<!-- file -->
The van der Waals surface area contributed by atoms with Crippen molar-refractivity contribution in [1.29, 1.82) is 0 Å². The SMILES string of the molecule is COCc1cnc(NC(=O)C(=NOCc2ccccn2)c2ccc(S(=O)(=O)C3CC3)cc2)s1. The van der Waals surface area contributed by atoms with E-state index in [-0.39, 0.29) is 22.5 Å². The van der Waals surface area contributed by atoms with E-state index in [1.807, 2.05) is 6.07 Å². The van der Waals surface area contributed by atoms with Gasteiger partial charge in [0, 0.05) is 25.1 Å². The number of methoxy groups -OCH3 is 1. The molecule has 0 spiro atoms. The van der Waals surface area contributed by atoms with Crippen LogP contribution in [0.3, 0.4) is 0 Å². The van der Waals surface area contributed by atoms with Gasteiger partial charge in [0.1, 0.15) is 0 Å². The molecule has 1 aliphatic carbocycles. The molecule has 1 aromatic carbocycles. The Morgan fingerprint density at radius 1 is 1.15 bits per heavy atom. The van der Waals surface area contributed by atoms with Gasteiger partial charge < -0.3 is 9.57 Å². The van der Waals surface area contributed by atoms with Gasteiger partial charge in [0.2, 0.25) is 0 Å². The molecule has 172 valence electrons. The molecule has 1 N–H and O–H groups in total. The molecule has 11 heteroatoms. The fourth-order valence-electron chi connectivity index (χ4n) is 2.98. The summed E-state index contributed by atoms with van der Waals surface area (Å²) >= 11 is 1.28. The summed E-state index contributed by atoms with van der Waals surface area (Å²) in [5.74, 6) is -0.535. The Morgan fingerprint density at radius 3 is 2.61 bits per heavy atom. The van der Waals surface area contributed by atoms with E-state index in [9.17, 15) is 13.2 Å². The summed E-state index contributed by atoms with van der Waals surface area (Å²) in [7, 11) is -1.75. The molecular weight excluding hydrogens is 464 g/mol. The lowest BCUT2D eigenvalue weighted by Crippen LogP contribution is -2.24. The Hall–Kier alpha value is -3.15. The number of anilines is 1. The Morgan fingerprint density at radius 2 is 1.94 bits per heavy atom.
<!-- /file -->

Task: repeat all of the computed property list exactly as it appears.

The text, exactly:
The van der Waals surface area contributed by atoms with Crippen molar-refractivity contribution in [1.29, 1.82) is 0 Å². The SMILES string of the molecule is COCc1cnc(NC(=O)C(=NOCc2ccccn2)c2ccc(S(=O)(=O)C3CC3)cc2)s1. The van der Waals surface area contributed by atoms with E-state index in [-0.39, 0.29) is 22.5 Å². The van der Waals surface area contributed by atoms with E-state index in [1.807, 2.05) is 6.07 Å². The van der Waals surface area contributed by atoms with Gasteiger partial charge in [0, 0.05) is 25.1 Å². The number of methoxy groups -OCH3 is 1. The molecule has 0 spiro atoms. The van der Waals surface area contributed by atoms with Crippen LogP contribution in [0.3, 0.4) is 0 Å². The van der Waals surface area contributed by atoms with Gasteiger partial charge in [0.1, 0.15) is 0 Å². The molecule has 1 aliphatic carbocycles. The molecule has 1 aromatic carbocycles. The Morgan fingerprint density at radius 1 is 1.15 bits per heavy atom. The van der Waals surface area contributed by atoms with Gasteiger partial charge < -0.3 is 9.57 Å². The van der Waals surface area contributed by atoms with Gasteiger partial charge in [0.2, 0.25) is 0 Å². The molecule has 172 valence electrons. The molecule has 1 N–H and O–H groups in total. The molecule has 11 heteroatoms. The fourth-order valence-electron chi connectivity index (χ4n) is 2.98. The summed E-state index contributed by atoms with van der Waals surface area (Å²) >= 11 is 1.28. The summed E-state index contributed by atoms with van der Waals surface area (Å²) in [5.74, 6) is -0.535. The Morgan fingerprint density at radius 3 is 2.61 bits per heavy atom. The van der Waals surface area contributed by atoms with E-state index in [9.17, 15) is 13.2 Å². The summed E-state index contributed by atoms with van der Waals surface area (Å²) in [7, 11) is -1.75. The molecular weight excluding hydrogens is 464 g/mol. The lowest BCUT2D eigenvalue weighted by Crippen LogP contribution is -2.24. The Hall–Kier alpha value is -3.15. The number of anilines is 1. The Morgan fingerprint density at radius 2 is 1.94 bits per heavy atom.